The American Institute of Architects has selected nine projects for the 2009 AIA Institute Honor Awards for Architecture.
The types of projects range from cathedrals to trend-setting residential projects, but all of them have a tremendous impact on the social and physical fabric of the communities they serve, AIA says.
Here’s a list of the 2009 winners:
Project: Basilica of the Assumption, Baltimore
Architecture Firm: John G. Waite Associates, Architects PLLC
Details: Restoration of the Basilica of the Assumption (also known as the Baltimore Cathedral), a major architectural landmark and masterpiece of the Federal style, removes a century and a half of obscuring alterations to bring back Benjamin Henry Latrobe’s concept of luminosity and spatial configuration. The now fully functioning cathedral again serves the people of Baltimore while reclaiming one of America’s most brilliant architectural designs, by its first professional architect; one that greatly influenced the development of the country’s architecture.
Project: Cathedral of Christ the Light, Oakland, Calif.
Architecture Firm: Skidmore, Owings & Merrill LLP
Details: The Cathedral of Christ the Light resonates as a place of worship and conveys an inclusive statement of welcome and openness as the community’s symbolic soul. The glass, wood, and concrete structure ennobles and inspires through the use of light, material, and form.
Project: Charles Hostler Student Center, Beirut, Lebanon
Architecture Firm: VJAA
Details: The Hostler Center integrates social gathering spaces for students and faculty with sports facilities, a theater, and underground parking. Challenging the idea of a single large-scale building and similarly scaled open plaza, the project instead proposes multiple building volumes interconnected into a continuous field of habitable space by its gardens and green roofs.
Project: The Gary Comer Youth Center, Chicago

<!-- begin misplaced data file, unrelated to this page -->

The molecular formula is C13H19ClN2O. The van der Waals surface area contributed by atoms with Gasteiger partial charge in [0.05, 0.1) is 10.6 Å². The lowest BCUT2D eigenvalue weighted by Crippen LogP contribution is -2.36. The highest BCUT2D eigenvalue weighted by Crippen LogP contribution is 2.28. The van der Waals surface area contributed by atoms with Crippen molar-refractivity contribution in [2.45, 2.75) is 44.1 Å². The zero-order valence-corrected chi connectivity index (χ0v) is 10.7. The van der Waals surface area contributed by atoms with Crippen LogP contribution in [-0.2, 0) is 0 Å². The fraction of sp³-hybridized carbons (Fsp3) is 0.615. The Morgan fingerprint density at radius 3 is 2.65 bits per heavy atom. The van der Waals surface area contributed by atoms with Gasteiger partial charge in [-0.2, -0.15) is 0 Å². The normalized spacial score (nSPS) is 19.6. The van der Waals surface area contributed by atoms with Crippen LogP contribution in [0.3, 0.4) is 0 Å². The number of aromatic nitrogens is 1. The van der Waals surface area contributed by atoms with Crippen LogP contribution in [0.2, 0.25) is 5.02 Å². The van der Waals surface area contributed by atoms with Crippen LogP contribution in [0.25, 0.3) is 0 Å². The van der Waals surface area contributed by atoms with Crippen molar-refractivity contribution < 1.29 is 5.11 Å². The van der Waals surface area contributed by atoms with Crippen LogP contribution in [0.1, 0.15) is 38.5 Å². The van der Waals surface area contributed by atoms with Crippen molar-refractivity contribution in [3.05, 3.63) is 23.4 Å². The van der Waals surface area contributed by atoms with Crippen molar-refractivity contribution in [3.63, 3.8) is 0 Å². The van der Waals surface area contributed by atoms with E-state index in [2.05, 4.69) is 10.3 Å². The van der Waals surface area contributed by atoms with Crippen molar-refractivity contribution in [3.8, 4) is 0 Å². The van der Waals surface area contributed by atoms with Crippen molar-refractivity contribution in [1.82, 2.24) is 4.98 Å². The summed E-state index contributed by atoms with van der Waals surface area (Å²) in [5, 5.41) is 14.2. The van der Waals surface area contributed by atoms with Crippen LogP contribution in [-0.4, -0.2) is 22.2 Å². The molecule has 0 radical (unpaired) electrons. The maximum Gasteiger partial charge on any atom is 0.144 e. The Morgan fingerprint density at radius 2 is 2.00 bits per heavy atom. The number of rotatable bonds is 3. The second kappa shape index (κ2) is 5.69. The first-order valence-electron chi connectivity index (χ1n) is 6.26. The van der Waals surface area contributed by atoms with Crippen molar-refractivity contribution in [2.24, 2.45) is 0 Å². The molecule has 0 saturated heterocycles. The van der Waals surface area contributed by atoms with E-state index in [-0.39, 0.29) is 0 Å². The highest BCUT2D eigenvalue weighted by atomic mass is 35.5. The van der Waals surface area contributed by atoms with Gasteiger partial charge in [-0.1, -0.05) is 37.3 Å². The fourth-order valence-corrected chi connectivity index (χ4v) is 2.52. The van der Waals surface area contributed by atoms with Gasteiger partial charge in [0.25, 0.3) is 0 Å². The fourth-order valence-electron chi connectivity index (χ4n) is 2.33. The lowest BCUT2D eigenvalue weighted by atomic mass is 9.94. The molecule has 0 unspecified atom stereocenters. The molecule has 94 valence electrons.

Architecture Firm: John Ronan Architects
Details: This 74,000-square-foot youth center, located in one of Chicago’s poorest neighborhoods, demonstrates a commitment to social progress in providing a constructive environment for area youths to spend their after-school hours. The center provides support for the programs of a 300-member drill team/performance group for children of ages 8 to 18 and provides space for various youth educational and recreational programs for disadvantaged children to better their chances of success in life.
Project: Horno³: Museo del Acero, Monterey, Mexico
Architecture Firm: Grimshaw Architects
Details: Horno3: Museo Del Acero comprises a full restoration of a once-derelict 1960s blast furnace. The abandoned furnace structure and cast hall are the centerpiece of the museum, housing an interactive exhibit that brings the old furnace to life, allowing visitors the unique experience of touring inside this piece of industrial history.
Project: The Lavin-Bernick Center for University Life, New Orleans
Architecture Firm: VJAA
Details: The challenge was to transform a rigidly compartmentalized and environmentally inefficient building into a dynamic, sustainable new university center. Only the existing concrete structure was retained, saving roughly $8 million in construction cost. The project was successfully completed for $189/SF, 14 months after Hurricane Katrina. Many of the sustainable design strategies used (canopies, shutters, balconies, and fans) were adapted from climate-responsive architecture traditional to New Orleans.
Project: The New York Times Building, New York City
Architecture Firm: Renzo Piano Building Workshop and FXFowle Architects
Details: The New York Times Building incorporates many transcendental themes in good architecture—volume, views, light, respect for context, relationship to the street—with a design that is open and inviting, providing its occupants with a sense of the city around them.
Project: Plaza Apartments, San Francisco
Architecture Firm: Leddy Maytum Stacy Architects
Details: Located on a prominent corner in an improving San Francisco redevelopment area, this new, mixed-use project provides permanent housing for the chronically homeless as a pilot project of Mayor Gavin Newsom and the Dept. of Public Health’s “Housing First” program, which is a cornerstone of the city’s 10-year plan to end homelessness. The sustainably designed 9-story building provides 106 highly efficient studio apartments with on-site mental and physical health services for the residents.
Project: Salt Point House, Salt Point, New York
Architecture Firm: Thomas Phifer and Partners
Details: Constructed of elegantly efficient and economical materials, this 2,200-square-foot house in New York’s Hudson Valley is sited on a meadow with views to a small private lake. The house is carefully sited to take advantage of the prevailing summer breezes. Strategically placed operable windows and ventilating skylights allow the breeze to flow through the home.